In his remarks Alcombright was brief but gracious in acknowledging Barrett's contribution. "John Barrett fought for the city of North Adams when Sprague walked away. He said things in a way that things needed to be said. But now it is my job to be mayor for those who voted for me and those who voted for John Barrett. Your concerns are now my concerns."

One of those concerns is a City Council that remains largely intact. They were noted for mounting little opposition to Barrett. Of these Gailanne Cariddi, who had the most votes at 3,230, of some 4000, and Marie Harpin, who placed third, with 2,906, were among Barrett's staunchest supporters. The youngest of the three new Councilors, David Bond, came in second with 2,982 votes. It is widely viewed that Bond has a bright political future. The only Council member to be unseated was Robert Moulton who backed Alcombright. Returning are incumbents Michael C. Bloom, Lisa Blackmer, Alan L. Marden, and Ronald A. Boucher. The other  new Council members are Michael S. Boland with a strong showing of 2,811 votes and David Lamarre with 2, 446. He barely edged out former City Councilor Keith Bona by just three votes.

When we spoke with Bona today he stated that there may be a change as some 50 or so votes are factored into the final tally. He does not plan to ask for a hand recount but will likely request an electronic one. He has stated all along that his priority has been to see that Alcombright won. He sees nothing wrong with Lamarre as an effective Councilor. Also he predicts that the Council will work well with Alcombright. We asked if he expected to have a role in the next administration. He affirmed that this is likely but no specifics have been discussed.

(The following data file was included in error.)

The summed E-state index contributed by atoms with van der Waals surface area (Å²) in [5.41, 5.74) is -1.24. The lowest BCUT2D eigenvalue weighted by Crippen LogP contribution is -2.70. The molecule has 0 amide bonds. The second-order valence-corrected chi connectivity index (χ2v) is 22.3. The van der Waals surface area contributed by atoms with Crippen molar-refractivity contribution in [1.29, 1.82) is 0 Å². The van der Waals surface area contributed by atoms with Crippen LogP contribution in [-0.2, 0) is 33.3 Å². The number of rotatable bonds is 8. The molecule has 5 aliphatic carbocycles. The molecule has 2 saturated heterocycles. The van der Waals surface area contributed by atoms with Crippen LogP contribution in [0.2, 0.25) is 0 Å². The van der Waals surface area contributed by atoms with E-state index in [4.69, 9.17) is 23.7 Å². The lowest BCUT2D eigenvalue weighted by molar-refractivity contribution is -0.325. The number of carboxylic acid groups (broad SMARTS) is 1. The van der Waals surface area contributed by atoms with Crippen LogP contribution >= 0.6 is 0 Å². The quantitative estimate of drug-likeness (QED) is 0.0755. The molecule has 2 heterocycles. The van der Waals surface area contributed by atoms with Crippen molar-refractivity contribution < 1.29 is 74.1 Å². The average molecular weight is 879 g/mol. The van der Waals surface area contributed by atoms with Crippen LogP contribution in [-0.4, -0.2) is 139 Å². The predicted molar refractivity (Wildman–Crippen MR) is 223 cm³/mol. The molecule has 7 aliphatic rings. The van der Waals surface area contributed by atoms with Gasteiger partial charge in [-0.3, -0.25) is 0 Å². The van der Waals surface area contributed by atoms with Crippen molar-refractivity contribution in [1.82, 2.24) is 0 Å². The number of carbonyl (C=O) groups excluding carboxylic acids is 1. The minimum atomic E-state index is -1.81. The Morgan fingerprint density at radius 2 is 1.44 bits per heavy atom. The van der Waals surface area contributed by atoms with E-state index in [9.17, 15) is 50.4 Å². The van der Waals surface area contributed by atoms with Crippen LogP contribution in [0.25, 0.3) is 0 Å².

It is anticipated that given Alcombright's management style there will be new faces and consultants as we move forward. Many are energized and looking forward to being involved. There is a lot of creative talent in the city that Barrett never worked with. It just wasn't his style.

And yes, thanks Mayor Barrett for 26 years of service to the community. You saw the city through hard times when it hit rock bottom. For that, here's a tip of the hat. Pax wobiscum.

Eagle Editorial

Transcript Editorial

Berkshire Eagle coverage

Eagle Lauds Barrett

Jennifer Huberdeau's Post Election Alcombright Interview

Tammy Daniels for iBerkshires

More iBerkshires coverage